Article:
A scene from “TransMilitary,” a documentary screening Thursday at Railroad Square Cinema in Waterville. Courtesy of “TransMilitary”

There are over 15,000 American service members who identify as transgender. That number’s likely always been something of a constant, but when President Barack Obama lifted the long-standing ban on transgender troops serving in the armed forces in 2016, the brave men and women fighting for their country were at least given the freedom to be who they are, all while putting their lives on the line for the greater good.

Now, we have Donald Trump, who made it one of his first priorities to undo Obama’s directive, thus reinstating the official discrimination against transgender service members and potentially costing thousands of patriotic Americans the lives and careers they’d worked for.

Some states are defying that ban in their National Guards. (Those being New Jersey, Nevada, California, Washington, Oregon, and New Mexico – feel free to give Gov. Mills a call.) And the Democrat-controlled House passed a nonbinding resolution condemning Trump’s actions, which is all well and good. But for those thousands of people whose choice to serve is now rendered null and void because of a reactionary and prejudicial politician (and a split Supreme Court), reality is now distressingly similar to that of others who’ve historically been excluded from military service because of who they are.

“TransMilitary,” screening at Waterville’s Railroad Square Cinema on Thursday at 7:15 p.m., is a new documentary about a handful of transgender active service members as they tell their stories about fighting – and perhaps dying – for a country that, with the stroke of a politician’s pen, has suddenly decided they’re not worthy to do so. Winner of the Audience Award for best documentary at last year’s SXSW film festival, Fiona Dawson and Gabe Silverman’s film follows service members Senior Airman Logan Ireland, Cpl. Laila Villanueva, Capt. Jennifer Peace and 1st Lt. El Cook as they share their experiences. It’s a sometimes painful, sometimes inspirational, always thought-provoking portrait of the way in which the American military continues to illustrate the many contradictions inherent in a culture whose demands for loyalty and sacrifice come with unjust conditions.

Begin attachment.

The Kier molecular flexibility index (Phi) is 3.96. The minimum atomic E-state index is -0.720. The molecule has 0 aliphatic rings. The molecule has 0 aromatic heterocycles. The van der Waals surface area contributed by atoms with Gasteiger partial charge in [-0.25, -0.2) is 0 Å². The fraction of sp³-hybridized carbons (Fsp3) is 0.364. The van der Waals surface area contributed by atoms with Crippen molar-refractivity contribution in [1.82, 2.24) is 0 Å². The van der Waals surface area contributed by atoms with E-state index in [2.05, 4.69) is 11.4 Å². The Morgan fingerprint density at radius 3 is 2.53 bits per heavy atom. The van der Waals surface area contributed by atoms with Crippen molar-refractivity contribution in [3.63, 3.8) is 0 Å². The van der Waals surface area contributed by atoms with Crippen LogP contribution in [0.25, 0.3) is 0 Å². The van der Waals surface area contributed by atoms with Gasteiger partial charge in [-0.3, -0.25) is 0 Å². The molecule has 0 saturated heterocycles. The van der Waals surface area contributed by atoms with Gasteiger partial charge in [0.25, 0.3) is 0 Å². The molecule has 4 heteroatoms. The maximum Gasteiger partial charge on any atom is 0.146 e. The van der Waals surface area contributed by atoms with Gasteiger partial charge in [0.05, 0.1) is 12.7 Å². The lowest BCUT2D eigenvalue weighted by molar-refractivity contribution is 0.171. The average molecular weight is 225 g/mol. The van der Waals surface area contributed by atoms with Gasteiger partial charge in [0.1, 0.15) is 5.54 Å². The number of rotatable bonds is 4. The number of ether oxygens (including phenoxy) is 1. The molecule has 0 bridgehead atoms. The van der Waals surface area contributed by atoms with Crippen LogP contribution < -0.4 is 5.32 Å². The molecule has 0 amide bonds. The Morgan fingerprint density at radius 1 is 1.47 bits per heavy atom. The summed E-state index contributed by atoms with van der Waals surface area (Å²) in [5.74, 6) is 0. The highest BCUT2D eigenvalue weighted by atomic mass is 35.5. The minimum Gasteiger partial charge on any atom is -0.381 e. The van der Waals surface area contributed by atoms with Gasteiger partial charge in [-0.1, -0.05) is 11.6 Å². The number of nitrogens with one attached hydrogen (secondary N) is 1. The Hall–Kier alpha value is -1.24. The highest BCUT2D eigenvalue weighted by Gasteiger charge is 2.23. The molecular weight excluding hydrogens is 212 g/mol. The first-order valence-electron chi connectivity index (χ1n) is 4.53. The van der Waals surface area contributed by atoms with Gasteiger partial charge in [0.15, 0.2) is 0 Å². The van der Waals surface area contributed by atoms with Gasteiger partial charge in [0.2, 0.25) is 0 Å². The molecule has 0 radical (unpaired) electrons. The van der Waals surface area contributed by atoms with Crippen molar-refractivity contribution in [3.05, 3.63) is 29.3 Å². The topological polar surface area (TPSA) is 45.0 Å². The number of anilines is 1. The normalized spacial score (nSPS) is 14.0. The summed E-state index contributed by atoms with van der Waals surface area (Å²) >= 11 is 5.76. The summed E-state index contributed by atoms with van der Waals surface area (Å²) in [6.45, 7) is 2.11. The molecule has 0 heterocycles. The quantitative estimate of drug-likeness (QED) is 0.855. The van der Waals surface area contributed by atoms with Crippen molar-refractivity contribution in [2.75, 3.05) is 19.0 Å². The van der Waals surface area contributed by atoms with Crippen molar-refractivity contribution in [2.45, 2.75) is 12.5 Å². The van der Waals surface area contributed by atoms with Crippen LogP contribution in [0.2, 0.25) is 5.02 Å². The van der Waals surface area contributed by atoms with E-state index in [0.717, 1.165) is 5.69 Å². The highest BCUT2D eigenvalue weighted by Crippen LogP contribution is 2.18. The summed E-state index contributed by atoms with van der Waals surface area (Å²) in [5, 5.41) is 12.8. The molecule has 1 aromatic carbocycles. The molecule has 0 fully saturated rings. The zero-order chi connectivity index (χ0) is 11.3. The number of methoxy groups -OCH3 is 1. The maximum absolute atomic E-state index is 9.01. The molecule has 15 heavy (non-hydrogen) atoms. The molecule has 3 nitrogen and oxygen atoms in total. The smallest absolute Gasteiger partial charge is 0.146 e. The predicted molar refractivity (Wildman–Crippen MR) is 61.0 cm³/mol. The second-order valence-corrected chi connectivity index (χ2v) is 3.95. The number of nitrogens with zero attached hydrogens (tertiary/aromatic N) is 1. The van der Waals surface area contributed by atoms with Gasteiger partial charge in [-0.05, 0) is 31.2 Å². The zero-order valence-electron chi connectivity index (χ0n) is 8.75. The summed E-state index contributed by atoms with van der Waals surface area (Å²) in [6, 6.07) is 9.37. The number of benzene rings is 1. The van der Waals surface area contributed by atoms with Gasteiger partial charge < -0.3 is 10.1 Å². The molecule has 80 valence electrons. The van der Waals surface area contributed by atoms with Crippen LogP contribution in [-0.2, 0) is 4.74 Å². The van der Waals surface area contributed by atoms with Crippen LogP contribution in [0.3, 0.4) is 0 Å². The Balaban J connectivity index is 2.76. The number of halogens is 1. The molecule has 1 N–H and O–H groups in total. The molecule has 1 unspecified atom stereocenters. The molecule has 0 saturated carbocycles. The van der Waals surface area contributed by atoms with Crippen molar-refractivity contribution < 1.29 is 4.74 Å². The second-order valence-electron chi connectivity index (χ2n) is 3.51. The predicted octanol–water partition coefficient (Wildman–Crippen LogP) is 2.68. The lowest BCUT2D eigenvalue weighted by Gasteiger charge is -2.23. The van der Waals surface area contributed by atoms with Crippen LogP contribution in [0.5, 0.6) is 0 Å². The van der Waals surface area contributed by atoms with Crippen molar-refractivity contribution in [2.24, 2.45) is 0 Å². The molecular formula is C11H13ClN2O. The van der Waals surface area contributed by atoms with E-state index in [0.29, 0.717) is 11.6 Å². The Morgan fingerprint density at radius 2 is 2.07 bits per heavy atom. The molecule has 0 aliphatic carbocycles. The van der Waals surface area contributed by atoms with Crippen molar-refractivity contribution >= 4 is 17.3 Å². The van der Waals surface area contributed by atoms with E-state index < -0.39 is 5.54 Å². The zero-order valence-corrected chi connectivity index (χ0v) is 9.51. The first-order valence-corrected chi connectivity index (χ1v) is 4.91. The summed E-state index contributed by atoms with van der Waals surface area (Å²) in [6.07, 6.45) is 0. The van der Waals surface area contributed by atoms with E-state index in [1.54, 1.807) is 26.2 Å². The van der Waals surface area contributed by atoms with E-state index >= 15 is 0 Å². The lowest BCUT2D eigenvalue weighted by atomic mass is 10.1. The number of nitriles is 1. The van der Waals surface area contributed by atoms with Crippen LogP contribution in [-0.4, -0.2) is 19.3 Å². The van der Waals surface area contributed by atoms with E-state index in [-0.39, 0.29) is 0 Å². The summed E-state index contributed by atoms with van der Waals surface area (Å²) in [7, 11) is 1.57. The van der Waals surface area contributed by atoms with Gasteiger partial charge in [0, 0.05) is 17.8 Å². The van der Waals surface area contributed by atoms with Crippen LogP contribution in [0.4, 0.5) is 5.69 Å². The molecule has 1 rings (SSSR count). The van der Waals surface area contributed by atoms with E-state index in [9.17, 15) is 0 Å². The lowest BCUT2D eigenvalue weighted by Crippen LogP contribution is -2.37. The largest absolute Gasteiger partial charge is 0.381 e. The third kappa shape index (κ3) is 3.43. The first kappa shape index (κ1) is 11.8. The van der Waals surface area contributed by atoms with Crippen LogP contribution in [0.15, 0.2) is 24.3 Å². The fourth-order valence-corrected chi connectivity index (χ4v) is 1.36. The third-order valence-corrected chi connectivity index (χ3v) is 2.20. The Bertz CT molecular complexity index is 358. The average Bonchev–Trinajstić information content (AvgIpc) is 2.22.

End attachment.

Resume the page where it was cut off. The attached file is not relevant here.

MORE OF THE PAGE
Presented by the Mid-Maine Global Forum, the screening of “TransMilitary” will be followed by discussion with a number of people intimately familiar with institutional prejudice. Speaker Kyle Knight of the organization Human Rights Watch, which has worked hard fighting Trump’s transgender ban, will be on hand, as will Katherine (Katie) Taylor, a Coast Guard veteran, founder of the Kennebec Valley Queer Coalition and herself a transgender American. For them, the ban is a betrayal, not only of the supposed American ideals of equality and justice, but of the dedication of those who’ve risked their lives to defend them. (The U.S. armed forces are now down over 15,000 active duty members, so, if you’re in agreement with Trump’s ban, feel free to volunteer.)